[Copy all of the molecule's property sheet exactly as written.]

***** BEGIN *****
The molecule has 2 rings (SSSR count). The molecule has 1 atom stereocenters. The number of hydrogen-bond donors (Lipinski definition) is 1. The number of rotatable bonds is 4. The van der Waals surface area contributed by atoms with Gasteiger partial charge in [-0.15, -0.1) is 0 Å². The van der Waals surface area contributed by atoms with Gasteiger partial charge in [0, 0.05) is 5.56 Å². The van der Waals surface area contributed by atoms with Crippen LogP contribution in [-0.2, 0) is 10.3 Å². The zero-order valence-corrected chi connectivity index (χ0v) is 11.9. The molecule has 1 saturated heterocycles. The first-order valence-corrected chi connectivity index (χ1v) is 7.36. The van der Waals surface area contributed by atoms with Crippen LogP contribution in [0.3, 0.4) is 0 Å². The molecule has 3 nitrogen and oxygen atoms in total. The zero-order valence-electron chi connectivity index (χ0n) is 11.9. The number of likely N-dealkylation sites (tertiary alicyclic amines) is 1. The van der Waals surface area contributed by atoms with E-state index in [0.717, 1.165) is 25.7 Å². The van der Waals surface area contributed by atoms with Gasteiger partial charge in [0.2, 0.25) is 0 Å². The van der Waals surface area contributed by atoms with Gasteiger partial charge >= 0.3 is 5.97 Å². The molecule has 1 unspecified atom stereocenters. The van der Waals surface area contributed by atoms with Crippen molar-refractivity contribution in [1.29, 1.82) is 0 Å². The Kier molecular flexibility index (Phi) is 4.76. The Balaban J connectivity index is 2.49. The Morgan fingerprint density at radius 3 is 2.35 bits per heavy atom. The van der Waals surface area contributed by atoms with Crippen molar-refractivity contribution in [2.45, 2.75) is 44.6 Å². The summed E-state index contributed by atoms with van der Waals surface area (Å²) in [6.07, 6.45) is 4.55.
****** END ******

The molecule has 2 rings (SSSR count). The molecule has 1 atom stereocenters. The number of hydrogen-bond donors (Lipinski definition) is 1. The number of rotatable bonds is 4. The van der Waals surface area contributed by atoms with Gasteiger partial charge in [-0.15, -0.1) is 0 Å². The van der Waals surface area contributed by atoms with Gasteiger partial charge in [0, 0.05) is 5.56 Å². The van der Waals surface area contributed by atoms with Crippen LogP contribution in [-0.2, 0) is 10.3 Å². The zero-order valence-corrected chi connectivity index (χ0v) is 11.9. The molecule has 1 saturated heterocycles. The first-order valence-corrected chi connectivity index (χ1v) is 7.36. The van der Waals surface area contributed by atoms with Crippen LogP contribution in [0.3, 0.4) is 0 Å². The molecule has 3 nitrogen and oxygen atoms in total. The zero-order valence-electron chi connectivity index (χ0n) is 11.9. The number of likely N-dealkylation sites (tertiary alicyclic amines) is 1. The van der Waals surface area contributed by atoms with E-state index in [0.717, 1.165) is 25.7 Å². The van der Waals surface area contributed by atoms with Gasteiger partial charge in [0.2, 0.25) is 0 Å². The van der Waals surface area contributed by atoms with Gasteiger partial charge >= 0.3 is 5.97 Å². The molecule has 1 unspecified atom stereocenters. The van der Waals surface area contributed by atoms with Crippen molar-refractivity contribution in [1.29, 1.82) is 0 Å². The Kier molecular flexibility index (Phi) is 4.76. The Balaban J connectivity index is 2.49. The Morgan fingerprint density at radius 3 is 2.35 bits per heavy atom. The van der Waals surface area contributed by atoms with Crippen molar-refractivity contribution in [2.45, 2.75) is 44.6 Å². The summed E-state index contributed by atoms with van der Waals surface area (Å²) in [6.07, 6.45) is 4.55.